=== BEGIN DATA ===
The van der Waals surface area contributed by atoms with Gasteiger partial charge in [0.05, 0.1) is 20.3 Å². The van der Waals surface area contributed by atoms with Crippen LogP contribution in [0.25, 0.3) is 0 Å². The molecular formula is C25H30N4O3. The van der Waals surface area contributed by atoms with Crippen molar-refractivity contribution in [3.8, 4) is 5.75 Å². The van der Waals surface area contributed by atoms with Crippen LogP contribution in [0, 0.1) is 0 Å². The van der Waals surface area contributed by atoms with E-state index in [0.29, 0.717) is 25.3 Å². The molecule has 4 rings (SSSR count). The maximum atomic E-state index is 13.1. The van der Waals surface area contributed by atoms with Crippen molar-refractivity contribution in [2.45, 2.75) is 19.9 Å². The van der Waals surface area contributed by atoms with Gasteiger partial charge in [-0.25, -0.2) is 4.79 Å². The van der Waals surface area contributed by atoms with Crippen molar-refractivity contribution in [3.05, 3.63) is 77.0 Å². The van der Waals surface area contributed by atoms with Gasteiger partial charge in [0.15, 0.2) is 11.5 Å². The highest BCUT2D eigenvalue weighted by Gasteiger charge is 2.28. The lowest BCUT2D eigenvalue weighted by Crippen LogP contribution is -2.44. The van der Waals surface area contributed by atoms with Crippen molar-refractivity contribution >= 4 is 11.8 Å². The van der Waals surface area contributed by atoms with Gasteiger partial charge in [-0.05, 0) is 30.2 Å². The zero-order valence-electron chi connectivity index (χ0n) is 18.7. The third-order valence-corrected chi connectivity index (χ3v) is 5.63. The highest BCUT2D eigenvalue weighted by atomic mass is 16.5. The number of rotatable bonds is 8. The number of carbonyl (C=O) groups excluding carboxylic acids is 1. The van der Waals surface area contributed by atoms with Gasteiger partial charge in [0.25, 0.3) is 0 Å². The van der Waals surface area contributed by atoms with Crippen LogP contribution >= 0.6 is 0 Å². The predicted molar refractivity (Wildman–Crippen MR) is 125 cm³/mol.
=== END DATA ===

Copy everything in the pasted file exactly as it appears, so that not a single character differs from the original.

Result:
The van der Waals surface area contributed by atoms with Gasteiger partial charge in [0.05, 0.1) is 20.3 Å². The van der Waals surface area contributed by atoms with Crippen LogP contribution in [0.25, 0.3) is 0 Å². The molecular formula is C25H30N4O3. The van der Waals surface area contributed by atoms with Crippen molar-refractivity contribution in [3.8, 4) is 5.75 Å². The van der Waals surface area contributed by atoms with Crippen LogP contribution in [0, 0.1) is 0 Å². The van der Waals surface area contributed by atoms with E-state index in [0.29, 0.717) is 25.3 Å². The molecule has 4 rings (SSSR count). The maximum atomic E-state index is 13.1. The van der Waals surface area contributed by atoms with Crippen molar-refractivity contribution in [2.45, 2.75) is 19.9 Å². The van der Waals surface area contributed by atoms with Gasteiger partial charge in [-0.25, -0.2) is 4.79 Å². The van der Waals surface area contributed by atoms with Crippen molar-refractivity contribution in [3.05, 3.63) is 77.0 Å². The van der Waals surface area contributed by atoms with Gasteiger partial charge in [0.15, 0.2) is 11.5 Å². The highest BCUT2D eigenvalue weighted by Gasteiger charge is 2.28. The lowest BCUT2D eigenvalue weighted by Crippen LogP contribution is -2.44. The van der Waals surface area contributed by atoms with Crippen molar-refractivity contribution >= 4 is 11.8 Å². The van der Waals surface area contributed by atoms with Gasteiger partial charge in [-0.05, 0) is 30.2 Å². The zero-order valence-electron chi connectivity index (χ0n) is 18.7. The third-order valence-corrected chi connectivity index (χ3v) is 5.63. The highest BCUT2D eigenvalue weighted by atomic mass is 16.5. The number of rotatable bonds is 8. The number of carbonyl (C=O) groups excluding carboxylic acids is 1. The van der Waals surface area contributed by atoms with Gasteiger partial charge in [0.25, 0.3) is 0 Å². The van der Waals surface area contributed by atoms with Crippen LogP contribution >= 0.6 is 0 Å². The predicted molar refractivity (Wildman–Crippen MR) is 125 cm³/mol.